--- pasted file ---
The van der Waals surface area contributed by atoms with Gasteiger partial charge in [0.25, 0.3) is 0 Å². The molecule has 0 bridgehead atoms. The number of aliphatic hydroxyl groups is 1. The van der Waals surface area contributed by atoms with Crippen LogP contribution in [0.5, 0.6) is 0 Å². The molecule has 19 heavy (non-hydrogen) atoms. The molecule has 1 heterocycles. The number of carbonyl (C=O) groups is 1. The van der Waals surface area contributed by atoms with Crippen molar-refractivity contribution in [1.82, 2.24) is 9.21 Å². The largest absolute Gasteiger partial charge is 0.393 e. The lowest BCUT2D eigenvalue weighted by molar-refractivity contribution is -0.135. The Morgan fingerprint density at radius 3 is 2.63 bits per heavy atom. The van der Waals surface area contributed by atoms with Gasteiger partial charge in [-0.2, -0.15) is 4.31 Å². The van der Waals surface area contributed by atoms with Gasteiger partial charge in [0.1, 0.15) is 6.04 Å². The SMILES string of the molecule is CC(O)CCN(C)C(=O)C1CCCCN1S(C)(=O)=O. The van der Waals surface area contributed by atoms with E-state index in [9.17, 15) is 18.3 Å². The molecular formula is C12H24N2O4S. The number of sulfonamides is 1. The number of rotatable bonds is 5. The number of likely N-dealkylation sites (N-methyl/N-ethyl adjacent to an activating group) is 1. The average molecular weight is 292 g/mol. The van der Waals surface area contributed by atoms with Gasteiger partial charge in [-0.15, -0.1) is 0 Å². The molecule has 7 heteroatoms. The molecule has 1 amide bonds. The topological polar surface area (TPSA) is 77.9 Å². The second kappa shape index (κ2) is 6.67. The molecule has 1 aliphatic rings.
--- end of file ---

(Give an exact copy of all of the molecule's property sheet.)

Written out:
The van der Waals surface area contributed by atoms with Gasteiger partial charge in [0.25, 0.3) is 0 Å². The molecule has 0 bridgehead atoms. The number of aliphatic hydroxyl groups is 1. The van der Waals surface area contributed by atoms with Crippen LogP contribution in [0.5, 0.6) is 0 Å². The molecule has 19 heavy (non-hydrogen) atoms. The molecule has 1 heterocycles. The number of carbonyl (C=O) groups is 1. The van der Waals surface area contributed by atoms with Crippen molar-refractivity contribution in [1.82, 2.24) is 9.21 Å². The largest absolute Gasteiger partial charge is 0.393 e. The lowest BCUT2D eigenvalue weighted by molar-refractivity contribution is -0.135. The Morgan fingerprint density at radius 3 is 2.63 bits per heavy atom. The van der Waals surface area contributed by atoms with Gasteiger partial charge in [-0.2, -0.15) is 4.31 Å². The van der Waals surface area contributed by atoms with Gasteiger partial charge in [0.1, 0.15) is 6.04 Å². The SMILES string of the molecule is CC(O)CCN(C)C(=O)C1CCCCN1S(C)(=O)=O. The van der Waals surface area contributed by atoms with E-state index in [9.17, 15) is 18.3 Å². The molecular formula is C12H24N2O4S. The number of sulfonamides is 1. The number of rotatable bonds is 5. The number of likely N-dealkylation sites (N-methyl/N-ethyl adjacent to an activating group) is 1. The average molecular weight is 292 g/mol. The van der Waals surface area contributed by atoms with Gasteiger partial charge in [-0.15, -0.1) is 0 Å². The molecule has 7 heteroatoms. The molecule has 1 amide bonds. The topological polar surface area (TPSA) is 77.9 Å². The second kappa shape index (κ2) is 6.67. The molecule has 1 aliphatic rings.